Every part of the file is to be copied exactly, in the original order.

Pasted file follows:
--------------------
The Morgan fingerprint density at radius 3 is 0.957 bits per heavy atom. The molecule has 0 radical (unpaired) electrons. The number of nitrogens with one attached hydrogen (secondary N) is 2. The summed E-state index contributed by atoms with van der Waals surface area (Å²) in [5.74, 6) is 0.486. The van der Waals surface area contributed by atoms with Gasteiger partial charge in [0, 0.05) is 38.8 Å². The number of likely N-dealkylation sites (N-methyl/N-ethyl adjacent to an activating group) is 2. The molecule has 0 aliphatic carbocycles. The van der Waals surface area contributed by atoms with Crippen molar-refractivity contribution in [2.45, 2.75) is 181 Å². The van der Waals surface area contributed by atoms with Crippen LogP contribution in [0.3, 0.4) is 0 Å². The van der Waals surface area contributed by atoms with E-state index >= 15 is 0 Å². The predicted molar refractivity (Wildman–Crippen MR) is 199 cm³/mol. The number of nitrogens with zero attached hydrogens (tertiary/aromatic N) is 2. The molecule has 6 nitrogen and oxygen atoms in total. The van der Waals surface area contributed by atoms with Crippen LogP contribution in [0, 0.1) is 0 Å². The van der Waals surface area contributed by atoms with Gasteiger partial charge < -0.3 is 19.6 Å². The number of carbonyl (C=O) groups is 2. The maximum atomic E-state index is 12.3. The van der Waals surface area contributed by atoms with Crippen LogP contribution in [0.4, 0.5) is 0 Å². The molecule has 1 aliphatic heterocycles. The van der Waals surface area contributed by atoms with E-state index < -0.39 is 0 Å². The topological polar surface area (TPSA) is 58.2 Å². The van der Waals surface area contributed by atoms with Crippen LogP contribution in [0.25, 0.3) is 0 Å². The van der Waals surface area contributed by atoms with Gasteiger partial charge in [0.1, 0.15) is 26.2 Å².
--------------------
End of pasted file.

The Morgan fingerprint density at radius 3 is 0.957 bits per heavy atom. The molecule has 0 radical (unpaired) electrons. The number of nitrogens with one attached hydrogen (secondary N) is 2. The summed E-state index contributed by atoms with van der Waals surface area (Å²) in [5.74, 6) is 0.486. The van der Waals surface area contributed by atoms with Gasteiger partial charge in [0, 0.05) is 38.8 Å². The number of likely N-dealkylation sites (N-methyl/N-ethyl adjacent to an activating group) is 2. The molecule has 0 aliphatic carbocycles. The van der Waals surface area contributed by atoms with Crippen molar-refractivity contribution in [2.45, 2.75) is 181 Å². The van der Waals surface area contributed by atoms with Crippen LogP contribution in [0.3, 0.4) is 0 Å². The van der Waals surface area contributed by atoms with E-state index >= 15 is 0 Å². The predicted molar refractivity (Wildman–Crippen MR) is 199 cm³/mol. The number of nitrogens with zero attached hydrogens (tertiary/aromatic N) is 2. The molecule has 6 nitrogen and oxygen atoms in total. The van der Waals surface area contributed by atoms with Crippen LogP contribution in [0, 0.1) is 0 Å². The van der Waals surface area contributed by atoms with Gasteiger partial charge < -0.3 is 19.6 Å². The number of carbonyl (C=O) groups is 2. The maximum atomic E-state index is 12.3. The van der Waals surface area contributed by atoms with Crippen LogP contribution in [0.4, 0.5) is 0 Å². The molecule has 1 aliphatic heterocycles. The van der Waals surface area contributed by atoms with E-state index < -0.39 is 0 Å². The topological polar surface area (TPSA) is 58.2 Å². The van der Waals surface area contributed by atoms with Crippen LogP contribution in [0.25, 0.3) is 0 Å². The van der Waals surface area contributed by atoms with Gasteiger partial charge in [0.1, 0.15) is 26.2 Å².